A Mentor and Inspiration: Ted Corbitt

In 1967 I was a student in the New York University Physical Therapy program.  Part of my education was to begin treating patients under the supervision of a licensed physical therapist. 

At my very first “clinical affiliation,” I was blessed to come under the dedicated, and profoundly impactful influence of Ted Corbitt, PT.  This soft-spoken, and painfully shy man introduced me, not only to traditional approaches to patient care, but also to more esoteric physical therapy treatments, like Bindegewebsmassage.

A revolutionary approach to therapeutic exercise at the time was “PNF” (Proprioceptive Neuromuscular Facilitation.)  It had evolved from the work of Dr. Herman Kabat, Dorothy Voss, PT, and Margaret Knott, PT.  Using sophisticated neurophysiological principles, they had developed a system of patterned movements and procedures designed to develop a person’s muscle strength and function.  It was a complex technique, but extremely effective.

Ted would spend hours teaching me PNF patterns and techniques.  I was so captivated that in 1969 I went on to do a 6-month residency with “Maggie” at Kaiser-Permanente Rehabilitation Center in Vallejo, California. 

Future years would find me teaching PNF at multiple rehabilitation facilities and physical therapy programs, including some with Ted himself.  I could never thank Ted enough for introducing me to something that transformed my professional practice.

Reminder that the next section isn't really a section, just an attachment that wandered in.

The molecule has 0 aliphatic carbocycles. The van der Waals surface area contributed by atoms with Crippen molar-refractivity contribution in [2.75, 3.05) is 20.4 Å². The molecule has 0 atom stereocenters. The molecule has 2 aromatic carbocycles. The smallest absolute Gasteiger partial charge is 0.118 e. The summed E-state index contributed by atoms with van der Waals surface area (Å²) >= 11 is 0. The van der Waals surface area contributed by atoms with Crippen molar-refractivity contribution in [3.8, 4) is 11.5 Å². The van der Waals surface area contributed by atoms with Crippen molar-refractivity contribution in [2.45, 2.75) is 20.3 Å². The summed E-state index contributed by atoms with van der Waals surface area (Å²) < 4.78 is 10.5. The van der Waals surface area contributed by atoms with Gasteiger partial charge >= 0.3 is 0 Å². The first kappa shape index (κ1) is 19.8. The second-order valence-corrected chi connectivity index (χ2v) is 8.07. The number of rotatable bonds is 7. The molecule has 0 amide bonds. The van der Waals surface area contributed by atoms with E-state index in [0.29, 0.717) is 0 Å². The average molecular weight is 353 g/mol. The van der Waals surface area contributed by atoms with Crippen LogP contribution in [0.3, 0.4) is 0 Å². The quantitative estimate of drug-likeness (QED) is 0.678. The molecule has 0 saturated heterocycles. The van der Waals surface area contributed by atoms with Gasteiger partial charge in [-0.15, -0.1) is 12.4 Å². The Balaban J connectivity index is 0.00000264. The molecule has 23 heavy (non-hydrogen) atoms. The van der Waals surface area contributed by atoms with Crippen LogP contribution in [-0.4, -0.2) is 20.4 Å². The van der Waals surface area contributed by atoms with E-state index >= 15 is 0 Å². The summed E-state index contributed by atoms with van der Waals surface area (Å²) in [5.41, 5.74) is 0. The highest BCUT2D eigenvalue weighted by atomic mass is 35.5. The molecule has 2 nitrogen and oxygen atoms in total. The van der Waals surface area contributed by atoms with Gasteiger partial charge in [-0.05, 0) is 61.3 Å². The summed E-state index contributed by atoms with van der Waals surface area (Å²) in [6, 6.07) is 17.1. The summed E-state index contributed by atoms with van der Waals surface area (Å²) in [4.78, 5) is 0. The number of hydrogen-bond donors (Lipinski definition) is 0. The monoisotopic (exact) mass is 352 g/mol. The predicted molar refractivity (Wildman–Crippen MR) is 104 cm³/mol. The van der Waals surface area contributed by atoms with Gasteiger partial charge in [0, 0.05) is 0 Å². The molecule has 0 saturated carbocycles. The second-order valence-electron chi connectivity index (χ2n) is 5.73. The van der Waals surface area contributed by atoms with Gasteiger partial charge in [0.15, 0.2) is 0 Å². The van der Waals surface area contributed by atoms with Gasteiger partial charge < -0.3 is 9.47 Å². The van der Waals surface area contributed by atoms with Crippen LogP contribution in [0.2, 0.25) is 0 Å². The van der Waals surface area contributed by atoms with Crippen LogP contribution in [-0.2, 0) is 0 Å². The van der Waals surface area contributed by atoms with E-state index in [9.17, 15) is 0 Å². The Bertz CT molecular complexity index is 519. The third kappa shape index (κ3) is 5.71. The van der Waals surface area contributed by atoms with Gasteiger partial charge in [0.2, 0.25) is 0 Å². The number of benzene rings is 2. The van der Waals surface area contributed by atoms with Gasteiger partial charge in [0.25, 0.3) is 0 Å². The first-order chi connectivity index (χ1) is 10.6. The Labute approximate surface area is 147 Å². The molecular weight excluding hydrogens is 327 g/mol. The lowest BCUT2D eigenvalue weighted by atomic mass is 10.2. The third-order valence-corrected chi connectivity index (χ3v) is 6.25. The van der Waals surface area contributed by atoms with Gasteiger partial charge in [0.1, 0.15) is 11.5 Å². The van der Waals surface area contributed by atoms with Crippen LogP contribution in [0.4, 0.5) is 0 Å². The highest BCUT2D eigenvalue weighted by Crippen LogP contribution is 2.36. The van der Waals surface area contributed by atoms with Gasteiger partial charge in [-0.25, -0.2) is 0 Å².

Ted Corbitt: a Person of Historical Significance

For many years, what I didn’t know was Ted’s history as a runner.  Then  I happened to be in a running-shoe store in Manhattan.  There, on a small book display in a corner, the title “Corbitt” jumped out at me.  My heart almost stopped.  In a 154-page book written by John Chodes, was the amazing story of Ted Corbitt – the marathon runner and a founding member of the New York Road Runners Club.  (That book, with its well-worn pages, is sitting in front of me as I write this article.)

A Son’s Tribute to My Hero

Ted passed on December 12, 2007 at the age of 88.  His son, Gary, has taken up the mantle of keeping his father’s story alive.  Today I invite you to watch the 5-minute tribute video Gary produced.  I believe you will be as touched and inspired as I have been.  https://www.youtube.com/watch?v=kVnGHzUkFPg

Here’s wishing you all inspired good health.


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C. Vicki Gold, PT, MA


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